Bath, set in the rolling green hills of the Avon valley, was transformed into England's first spa town by the Romans. In the 18th century it regained its popularity.
At this time two architects, John Wood the Elder and John Wood the Younger, were responsible for creating Bath's fine Georgian buildings. The Royal Crescent is a magnificent example of Palladian architecture and was designed by John Wood the Younger.
Work began on the Crescent in 1767 and it was completed in 1774.
No. 1 was the first of this graceful arc of 30 houses to be built.
The Royal Crescent is considered to be the most majestic street in Britain and the masterpiece of John Wood the Younger.
In 1968 No. 1 Royal Crescent was given to the Bath Preservation Trust.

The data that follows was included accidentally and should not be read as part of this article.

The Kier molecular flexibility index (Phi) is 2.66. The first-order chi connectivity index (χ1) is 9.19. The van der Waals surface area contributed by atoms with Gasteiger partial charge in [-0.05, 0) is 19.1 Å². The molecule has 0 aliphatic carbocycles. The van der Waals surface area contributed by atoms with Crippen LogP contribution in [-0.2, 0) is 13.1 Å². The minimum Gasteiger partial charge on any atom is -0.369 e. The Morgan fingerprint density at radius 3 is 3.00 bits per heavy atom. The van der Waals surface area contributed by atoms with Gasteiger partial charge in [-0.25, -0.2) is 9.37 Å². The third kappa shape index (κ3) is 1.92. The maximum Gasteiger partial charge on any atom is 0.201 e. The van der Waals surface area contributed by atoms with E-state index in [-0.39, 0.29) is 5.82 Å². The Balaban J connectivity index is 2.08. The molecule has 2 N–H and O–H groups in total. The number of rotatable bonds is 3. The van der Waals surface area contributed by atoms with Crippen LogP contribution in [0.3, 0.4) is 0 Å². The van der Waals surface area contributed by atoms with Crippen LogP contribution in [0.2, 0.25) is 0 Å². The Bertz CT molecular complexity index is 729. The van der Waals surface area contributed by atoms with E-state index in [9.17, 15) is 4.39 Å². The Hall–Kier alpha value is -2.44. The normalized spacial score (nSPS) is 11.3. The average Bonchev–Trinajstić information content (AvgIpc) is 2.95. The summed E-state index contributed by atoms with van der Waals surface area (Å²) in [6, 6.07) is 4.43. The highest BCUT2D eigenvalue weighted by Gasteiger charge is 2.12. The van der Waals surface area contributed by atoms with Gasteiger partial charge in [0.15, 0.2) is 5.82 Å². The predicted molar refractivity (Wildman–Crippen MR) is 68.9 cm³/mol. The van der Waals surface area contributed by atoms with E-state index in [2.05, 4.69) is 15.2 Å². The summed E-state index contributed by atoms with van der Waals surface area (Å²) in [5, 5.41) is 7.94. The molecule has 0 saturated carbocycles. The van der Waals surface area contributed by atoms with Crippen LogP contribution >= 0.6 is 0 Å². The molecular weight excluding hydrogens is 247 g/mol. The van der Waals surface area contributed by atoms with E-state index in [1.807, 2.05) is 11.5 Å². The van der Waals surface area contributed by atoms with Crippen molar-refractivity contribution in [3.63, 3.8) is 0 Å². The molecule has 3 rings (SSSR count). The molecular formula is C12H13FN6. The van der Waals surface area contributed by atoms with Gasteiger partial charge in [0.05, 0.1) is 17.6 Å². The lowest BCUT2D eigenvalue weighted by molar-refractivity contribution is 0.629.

Both the exterior and the interior of the house have been accurately restored and the house is now a museum.
It has been furnished as a grand town-house of the late 18th century and contains authentic furniture, carpets and paintings. The interior has been designed to give visitors a glimpse of what life was like for the 18th century aristocrats, such as the Duke of York, who lived here.
The basement houses the kitchen, which contains a dog-powered spit. The ground floor has a study and dining-room and on the first floor is the drawing room and a lady's bedroom.
The second floor landing has a series of maps of Bath. West of the Royal Crescent is the Royal Victoria Park established in 1830 and Bath's largest open space.